The reverberations from David Cameron’s speech are being felt here at the World Economic Forum in Davos.

The offer of a full in-out referendum was more than many businessman I’ve spoken to were expecting. The prime minister is in for a sharp reception from business leaders he is meeting here tomorrow.

Here’s why. WPP’s boss, Martin Sorrell, a fan of the PM, explained to me this morning how there had been a sense of optimism engendered by the recent raise in global stock markets. Finally, the $2tr sitting on global corporate balance sheets were being primed for deployment and investment, fostering growth and creating jobs.

Sorrell told me that he thought the PM’s speech this morning was like a “Grey Swan” (as in Nassim Taleb’s Black Swan – a bad shock to the system) alongside a Middle East crisis and the eurozone.

Sir Martin told me he “totally understands the PM’s predicament from a political point of view” and that he’s in a very difficult position with Ukip and the right wing of his party, and even that “you can understand that the PM wants a good open debate… if he can negotiate better terms all credit to him”.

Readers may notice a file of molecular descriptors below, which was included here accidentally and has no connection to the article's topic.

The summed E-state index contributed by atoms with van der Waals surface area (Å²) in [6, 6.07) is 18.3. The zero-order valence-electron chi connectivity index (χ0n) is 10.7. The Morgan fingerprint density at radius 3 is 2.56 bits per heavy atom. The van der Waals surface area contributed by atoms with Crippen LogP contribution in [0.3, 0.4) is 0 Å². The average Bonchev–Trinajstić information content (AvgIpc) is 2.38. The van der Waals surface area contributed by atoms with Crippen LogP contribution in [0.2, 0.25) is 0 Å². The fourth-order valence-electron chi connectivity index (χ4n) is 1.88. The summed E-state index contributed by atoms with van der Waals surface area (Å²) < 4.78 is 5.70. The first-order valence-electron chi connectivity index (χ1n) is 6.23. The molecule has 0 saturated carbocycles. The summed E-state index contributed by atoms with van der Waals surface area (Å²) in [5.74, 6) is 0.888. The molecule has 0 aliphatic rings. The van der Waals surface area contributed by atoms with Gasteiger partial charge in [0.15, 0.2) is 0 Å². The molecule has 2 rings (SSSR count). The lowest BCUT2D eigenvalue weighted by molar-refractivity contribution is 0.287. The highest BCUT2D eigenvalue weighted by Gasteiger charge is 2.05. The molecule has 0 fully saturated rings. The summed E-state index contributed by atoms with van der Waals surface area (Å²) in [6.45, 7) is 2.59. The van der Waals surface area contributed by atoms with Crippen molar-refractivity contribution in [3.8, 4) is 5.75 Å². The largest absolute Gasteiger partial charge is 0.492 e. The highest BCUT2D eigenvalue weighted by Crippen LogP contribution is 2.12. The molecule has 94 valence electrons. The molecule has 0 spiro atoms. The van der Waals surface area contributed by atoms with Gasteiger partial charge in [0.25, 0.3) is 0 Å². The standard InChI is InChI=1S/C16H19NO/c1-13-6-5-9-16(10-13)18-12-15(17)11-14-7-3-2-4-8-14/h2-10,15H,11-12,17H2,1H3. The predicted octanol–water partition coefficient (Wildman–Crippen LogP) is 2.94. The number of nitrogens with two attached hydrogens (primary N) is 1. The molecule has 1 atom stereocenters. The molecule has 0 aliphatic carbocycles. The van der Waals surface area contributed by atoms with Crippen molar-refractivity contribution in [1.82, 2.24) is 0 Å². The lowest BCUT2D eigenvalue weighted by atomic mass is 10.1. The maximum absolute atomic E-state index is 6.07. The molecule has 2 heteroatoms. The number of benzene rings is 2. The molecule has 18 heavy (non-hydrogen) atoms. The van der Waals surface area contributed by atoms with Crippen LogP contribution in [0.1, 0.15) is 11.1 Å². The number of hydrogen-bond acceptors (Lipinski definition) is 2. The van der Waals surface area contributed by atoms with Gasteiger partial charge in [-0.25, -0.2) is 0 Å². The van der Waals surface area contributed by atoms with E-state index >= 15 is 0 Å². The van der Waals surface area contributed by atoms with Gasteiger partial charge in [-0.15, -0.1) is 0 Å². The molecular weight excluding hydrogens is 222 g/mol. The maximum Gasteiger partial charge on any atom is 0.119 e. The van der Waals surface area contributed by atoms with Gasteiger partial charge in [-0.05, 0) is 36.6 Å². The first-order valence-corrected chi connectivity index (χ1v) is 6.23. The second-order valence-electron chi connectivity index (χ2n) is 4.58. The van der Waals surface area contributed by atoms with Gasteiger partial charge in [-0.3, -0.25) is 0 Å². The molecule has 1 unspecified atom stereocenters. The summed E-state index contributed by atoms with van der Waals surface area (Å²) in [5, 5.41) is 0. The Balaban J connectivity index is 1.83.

But those were the caveats: “The problem is it does creates uncertainty”.

“At the very best you have to say its neutral at worst it’s negative… the outcome from the referendum decision and the speech this morning cannot in my view be positive for investment,” he said.

The speech had “injected uncertainty, and uncertainty is the last thing we need”. Mr Sorrell told me he had been speaking to global auto manufacturers at the Detroit Motor Show from South Korea, India, China, Japan and America who were anxious and “worried” about Britain’s EU membership question marks, and need certainty about long term investment decisions.

“They have raised concerns about investment prospects in Britain with this uncertainty”, Mr Sorrell told me.

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